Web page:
I started this with a gut feeling: The Cardinals are not as good as I expected them to be.
It’s hard to quantify a feeling, and this one is especially squishy. How good should we have expected them to be? How good are they right now?
To keep it simple, I decided the best way to define what our expectations should have been was through the preseason ZiPS projections. And to keep it simple in terms of evaluating both the hitting and the pitching, I looked to OPS+ and ERA+ as a catch-all metric for the quality of each. So what did I find?
This team is underperforming across the board.
Of the nine hitters with at least 200 PAs, five are underperforming, two are about where projected, and only two are overperforming. It’s not like we’d expect every player to perform exactly in-line with their projections, but here we find the preponderance on the downside. So this looks like it could be systematic.
Even more alarming, the two players projected to be the best hitters on the team are also the two who are underperforming expectations most dramatically. Paul Goldschmidt and Matt Carpenter are 26% and 40% worse than projected, respectively.
Obviously, I’ve left defense out of this entirely, and that is a factor in the respective value of each of these players. But that makes it even more alarming that Carpenter’s current OPS+ of 89 is equal to that of Harrison Bader and Kolten Wong, both of whom were projected for much less anyway, and both of whom provide substantial defensive value.
Bader and Fowler are the only two players performing in-line with projections at the moment, which is interesting because I think expectations of both of those players vary so widely among the fanbase. I regularly run into fans in-person and online who think both players are either having a good or terrible season.
Bader’s performance vs. projections was the biggest surprise for me here. I would have bet he was underperforming offensively, and yet he is right in-line with what the ZiPS model projected. The question going forward will be, can his great defensive value offset his below-average offense?
The Starting Pitching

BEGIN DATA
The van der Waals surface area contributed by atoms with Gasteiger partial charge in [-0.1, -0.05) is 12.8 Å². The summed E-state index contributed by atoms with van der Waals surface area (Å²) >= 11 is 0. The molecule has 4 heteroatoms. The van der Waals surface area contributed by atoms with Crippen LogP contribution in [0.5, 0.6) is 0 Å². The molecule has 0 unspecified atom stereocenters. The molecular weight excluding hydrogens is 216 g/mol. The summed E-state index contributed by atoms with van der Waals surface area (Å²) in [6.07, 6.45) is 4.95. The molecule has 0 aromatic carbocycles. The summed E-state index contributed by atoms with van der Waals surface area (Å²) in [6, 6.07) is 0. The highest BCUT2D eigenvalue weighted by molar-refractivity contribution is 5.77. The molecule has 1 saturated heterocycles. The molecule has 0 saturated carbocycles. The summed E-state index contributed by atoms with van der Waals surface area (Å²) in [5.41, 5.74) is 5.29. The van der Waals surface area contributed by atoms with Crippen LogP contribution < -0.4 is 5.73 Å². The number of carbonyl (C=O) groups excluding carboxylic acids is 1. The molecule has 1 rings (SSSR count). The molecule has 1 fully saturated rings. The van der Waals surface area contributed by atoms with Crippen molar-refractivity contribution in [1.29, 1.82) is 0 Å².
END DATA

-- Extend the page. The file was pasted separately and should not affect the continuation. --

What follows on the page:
Not many surprises here, although the degree to which Hudson was above expectations was a pleasant one. But overall, this is pretty dire.
Wacha was projected to be below-average, he has been a disaster, and the team’s continued insistence to roll him out every 5th day is absolutely bizarre. He was not only projected to be among the worst of the rotation, he has performed far worse than anyone AND underperformed his projection by nearly double any other starter.
Mikolas and Flaherty are not disasters, but each is just floating around league average when they were expected to be at least 10% better than that. Were they the #3, #4 or #5 starters in the rotation, we probably wouldn’t notice much, but as the expected #1 and #2, their underperformance probably feels a bit worse than it’s actually been.
And speaking of #5 starters... Adam Wainwright has been exactly what was projected, which is a not very good pitcher. 6-7% below league average is probably fine for a #5 starter, and the fact that he’s been more-or-less as expected explains his generally favorable fan and broadcaster reactions, but this is hardly the Wainossance we’ve sometimes been asked to believe.
So, what does this all mean?
Well, it’s worth noting that it’s still maybe a little early to buy into any of these trends. Luck is always a factor, and there’s no rule that says good luck and bad luck need to balance out.
In fact, one way to look at it would be to say this team-wide underperformance is largely driven by luck. If most of these guys regress towards their projections, the Cardinals would have more players moving in a positive direction going forward, and could be a better team than they have looked thus far.
But these trends do have me wondering about the quality of coaching and player-development in general. If most of your hitters are underperforming, and most of your pitchers are underperforming, what does that say about your hitting and pitching coaches?
The quality of that kind of coaching seems to me like the hardest thing for us to judge from the outside. But if so many of your players are underperforming the most reasonable expectations for what they should do, isn’t it at least worth asking the question? Beyond that, hitting and pitching coaches should be on the shortest leashes of just about anybody. These are not long-term positions. Guys come in, they bring a certain philosophy and bag of tricks. Eventually, they run out of new ideas. Move on.
Players underperform and players overperform. Even the best projection system is only going to give you a somewhat reasonable expectation with error bars in either direction. But if so many of your players are falling below expectations, it’s worth wondering if there is a systematic problem at fault.